Speech to 1000 Warrior March from Musgrave Park

 

idle no more at brisbane city hallsittin' here makin' the calland u say, what for?sovereignty!
idle no more at brisbane city hall
sittin’ here makin’ the call
and u say, what for?
Musgrave Park, give it back!

 

 

 

 

 

Speech to 1000 Warrior March from Musgrave Park to Suncorp Stadium All Stars Game, 9 February 2013.

[Editor’s Note: Only about 40 people turned up! But then, is it always about numbers? Only 7 marched in Brisbane when Indonesia invaded East Timor in 1975.]

***beginning not recorded****

It’s a challenge for us, it’s a challenge for a lot of young people. It’s a challenge for a lot our countrymen. And when I say countrymen I talk about the latest lot of boat people that have come here, the latest lot of immigrants that have come here to call this country home. It’s a good country, it’s worthwhile putting the effort into making it a better country. So when we talk about these things and these questions, these questions aren’t black fella questions, they’re not questions for blacks fellas. They are Australian questions. Sovereignty, law, religion, our place in this society, treaties. They are all questions that every Australian that wants their kid to grow up in a fair and just country has a responsibility to answer. They’re not just black fellas questions. These are Australian questions. Sovereignty is an Australian question.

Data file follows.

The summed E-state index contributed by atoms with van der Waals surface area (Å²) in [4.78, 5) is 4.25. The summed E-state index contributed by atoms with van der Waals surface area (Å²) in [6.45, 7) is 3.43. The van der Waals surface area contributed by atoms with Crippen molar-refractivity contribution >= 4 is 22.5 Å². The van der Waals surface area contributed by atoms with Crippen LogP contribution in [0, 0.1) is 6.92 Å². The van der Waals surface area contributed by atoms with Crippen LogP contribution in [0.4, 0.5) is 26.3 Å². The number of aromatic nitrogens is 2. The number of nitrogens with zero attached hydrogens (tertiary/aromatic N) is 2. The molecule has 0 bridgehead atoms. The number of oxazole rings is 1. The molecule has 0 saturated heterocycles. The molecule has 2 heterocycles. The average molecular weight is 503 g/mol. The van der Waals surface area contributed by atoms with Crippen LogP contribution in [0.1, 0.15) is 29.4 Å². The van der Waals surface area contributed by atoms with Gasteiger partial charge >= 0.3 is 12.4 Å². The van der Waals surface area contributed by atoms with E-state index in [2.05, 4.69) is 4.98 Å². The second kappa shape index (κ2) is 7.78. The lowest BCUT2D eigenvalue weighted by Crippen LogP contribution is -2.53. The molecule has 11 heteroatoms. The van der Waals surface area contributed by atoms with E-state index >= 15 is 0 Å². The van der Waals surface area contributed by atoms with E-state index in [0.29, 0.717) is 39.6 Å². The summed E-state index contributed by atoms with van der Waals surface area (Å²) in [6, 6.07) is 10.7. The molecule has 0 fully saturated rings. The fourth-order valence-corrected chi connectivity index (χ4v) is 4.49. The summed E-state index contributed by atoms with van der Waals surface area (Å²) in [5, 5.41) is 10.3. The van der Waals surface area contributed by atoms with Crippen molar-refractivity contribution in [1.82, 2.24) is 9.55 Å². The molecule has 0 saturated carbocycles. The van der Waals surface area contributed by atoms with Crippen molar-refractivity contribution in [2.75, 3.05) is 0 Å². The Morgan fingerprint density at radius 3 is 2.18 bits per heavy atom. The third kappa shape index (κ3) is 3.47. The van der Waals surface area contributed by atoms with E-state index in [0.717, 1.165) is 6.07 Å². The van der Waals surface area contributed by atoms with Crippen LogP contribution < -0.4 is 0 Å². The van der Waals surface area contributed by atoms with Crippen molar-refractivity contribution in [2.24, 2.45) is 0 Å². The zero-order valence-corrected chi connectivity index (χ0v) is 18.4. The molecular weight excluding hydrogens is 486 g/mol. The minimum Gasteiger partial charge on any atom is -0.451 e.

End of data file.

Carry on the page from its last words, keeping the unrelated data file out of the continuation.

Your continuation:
The ability to be able to light this fire and practice our religion whilst we see all the other religions around this country building mosques, building their churches. The Greeks have their orthodox churches around here, the Catholics have their churches, the church of England has their churches.

When we want to come together and practice, they call this a fire. It’s is a ceremonial tool, it’s a religious tool. There’s a big difference between what they call it and denigrate it as a fire and what we perform here. And this is the challenge. This is the challenge that we have. They can appreciate our art, they can appreciate our songs, they can appreciate our dance, but they find it very, very difficult to accommodate our law and accommodate our religion. But just because they find it difficult, doesn’t mean that we can’t practice it. It doesn’t mean that we have to turn our back on it and become a Catholic or a Church of England or a Protestant or a Morman or a Hindu or a Muslim.

There’s nothing wrong with being what we are, there’s nothing wrong with Biamie, there’s nothing wrong with our laws, there’s nothing wrong with our religion. There’s nothing wrong with our fire. It’s a healing. It’s the one that heals our people. When it comes around, when we talk around this thing, this is where the law is, this is where it comes from.

And the further you get away from this fire, the more lost you become. Right now there’s three of us that are standing here, the latest judge, he put on our bail conditions we’re not allowed to light a fire, we’re not allowed to make a fire and we’re not allowed to build tents here in this park otherwise we get locked up again.